This weekend, East Bay DSA successfully held our second electoral endorsements vote of the 2018 election cycle. Our monthly general meetings regularly draw over 150 members, and this weekend was no exception. We had a robust and fruitful electoral endorsements debate. However, there has been some confusion and controversy about the process leading up to and the outcome of these votes, so we’d like to clarify the way these collective decisions were reached.
First, we would like to congratulate the candidates and measures we endorsed after debate and discussion at the meeting: the Team Richmond slate for Richmond City Council and Mayor, the Community Power Slate for Berkeley Rent Board, Measures O and P in Berkeley, and Measure Y in Oakland.
East Bay DSA’s primary orientation is not electoral politics. While we take both democracy and electoral endorsements seriously, elections are only one facet of our organizing. Our strategy is to focus our limited resources on a few key races through a rigorous selection process. In this way, we take a different approach to electoral politics than the many progressive organizations in the Bay who issue comprehensive voter guides and weigh in on many races, often by determining which available option is the most left or progressive.
In July, our membership voted to create an endorsements subcommittee to process endorsements requests, to design candidate questionnaires and analyze the responses, to research candidates’ histories, and to prioritize those that align with our socialist organization’s goals through a full membership vote. In total, 15 candidates and ballot measure authors approached us to ask for endorsement. Of those, the subcommittee recommended 2 candidate slates, 1 candidate, and 2 ballot measures to go up for a chapter debate and vote.
The subcommittee’s work was guided firstly by our chapter’s Priorities Resolution, a document we voted on at our 2018 yearly convention to guide the work of East Bay DSA for the next year. Our membership affirmed a vision for electoral organizing that seeks to engage and invest deeply in electoral politics only in the most decisive races that build the power and militancy of the working class. For each campaign, we attempted to ask “how would an endorsement of this campaign advance socialism in the East Bay?” and many factors, from the candidate questionnaire, past runs for office, funding streams, and independent research by the committee all influenced how we would answer that question.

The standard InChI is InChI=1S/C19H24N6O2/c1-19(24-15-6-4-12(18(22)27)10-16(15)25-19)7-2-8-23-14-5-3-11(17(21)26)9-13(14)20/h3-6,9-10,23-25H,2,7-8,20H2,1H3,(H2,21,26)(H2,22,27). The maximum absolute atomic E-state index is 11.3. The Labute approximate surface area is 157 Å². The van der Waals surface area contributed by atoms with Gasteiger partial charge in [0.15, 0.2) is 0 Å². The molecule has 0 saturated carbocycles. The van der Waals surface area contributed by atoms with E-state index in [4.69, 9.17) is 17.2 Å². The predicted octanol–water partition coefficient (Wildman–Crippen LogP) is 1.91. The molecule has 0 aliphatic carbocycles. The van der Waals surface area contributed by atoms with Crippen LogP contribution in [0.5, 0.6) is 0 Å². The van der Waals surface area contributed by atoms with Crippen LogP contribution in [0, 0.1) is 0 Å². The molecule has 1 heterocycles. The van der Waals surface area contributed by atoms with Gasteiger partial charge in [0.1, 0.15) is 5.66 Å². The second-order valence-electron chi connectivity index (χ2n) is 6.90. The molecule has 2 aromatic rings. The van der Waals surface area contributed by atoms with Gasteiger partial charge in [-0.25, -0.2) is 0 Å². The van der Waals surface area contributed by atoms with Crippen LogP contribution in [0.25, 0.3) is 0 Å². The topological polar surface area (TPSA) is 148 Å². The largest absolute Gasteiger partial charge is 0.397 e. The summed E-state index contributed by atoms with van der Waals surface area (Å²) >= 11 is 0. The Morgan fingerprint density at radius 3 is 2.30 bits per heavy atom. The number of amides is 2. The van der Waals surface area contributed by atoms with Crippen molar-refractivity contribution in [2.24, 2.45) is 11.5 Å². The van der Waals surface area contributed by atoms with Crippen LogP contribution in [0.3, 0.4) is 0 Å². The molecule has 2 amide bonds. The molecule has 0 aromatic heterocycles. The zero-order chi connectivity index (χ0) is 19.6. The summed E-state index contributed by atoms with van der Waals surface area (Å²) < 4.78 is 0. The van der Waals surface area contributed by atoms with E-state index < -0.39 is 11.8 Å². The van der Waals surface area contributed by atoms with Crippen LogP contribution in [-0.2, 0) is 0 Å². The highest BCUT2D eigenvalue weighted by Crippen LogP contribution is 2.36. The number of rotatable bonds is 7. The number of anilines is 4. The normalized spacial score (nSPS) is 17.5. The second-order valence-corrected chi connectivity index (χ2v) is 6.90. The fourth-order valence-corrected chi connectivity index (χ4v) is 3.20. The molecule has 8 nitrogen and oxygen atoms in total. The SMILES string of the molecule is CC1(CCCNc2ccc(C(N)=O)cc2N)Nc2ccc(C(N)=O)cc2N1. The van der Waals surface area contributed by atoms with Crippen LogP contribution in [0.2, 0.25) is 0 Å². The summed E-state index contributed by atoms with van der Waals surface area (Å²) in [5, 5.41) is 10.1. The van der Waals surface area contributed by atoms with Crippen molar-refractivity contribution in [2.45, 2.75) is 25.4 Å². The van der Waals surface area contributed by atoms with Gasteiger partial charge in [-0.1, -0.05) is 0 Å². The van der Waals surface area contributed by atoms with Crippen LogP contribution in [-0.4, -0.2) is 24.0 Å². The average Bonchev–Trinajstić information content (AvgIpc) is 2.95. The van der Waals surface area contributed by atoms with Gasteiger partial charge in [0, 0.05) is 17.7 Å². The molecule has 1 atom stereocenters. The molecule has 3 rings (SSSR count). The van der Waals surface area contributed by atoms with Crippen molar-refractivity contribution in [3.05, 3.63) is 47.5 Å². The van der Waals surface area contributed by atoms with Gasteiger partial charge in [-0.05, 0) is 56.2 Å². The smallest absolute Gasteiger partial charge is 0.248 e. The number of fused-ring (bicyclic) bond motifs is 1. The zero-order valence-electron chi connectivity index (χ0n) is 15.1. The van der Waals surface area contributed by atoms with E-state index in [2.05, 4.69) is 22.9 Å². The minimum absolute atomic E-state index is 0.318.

The subcommittee report was disseminated to our members ahead of our meeting and a comprehensive overview of the report was provided at the meeting. Additionally, candidates and ballot measures who were agendized were invited to give a speech and address questions from the membership through a Q&A. The 180 members present then engaged in a lively, democratic debate followed by a vote on each candidate/slate/ballot measure in question. The membership voted to endorse the aforementioned candidates and measures.
Because we take up so few races, a non-endorsement should not be interpreted as a rejection of a candidate or measure, only a democratic determination that the candidate or measure does not align closely enough with our political goals and/or it is not strategic to put our chapter resources into. A non-endorsement is likewise not a recommendation that individual East Bay DSA members not volunteer with a campaign or vote for it in November.
We look forward to working in close collaboration with the campaigns we endorsed and wish those who requested our endorsement but were not selected for endorsement by the subcommittee or membership the best of luck this November.
Zach M., Abigail G.-G., and Frances R.
Chairs, East Bay Democratic Socialists of America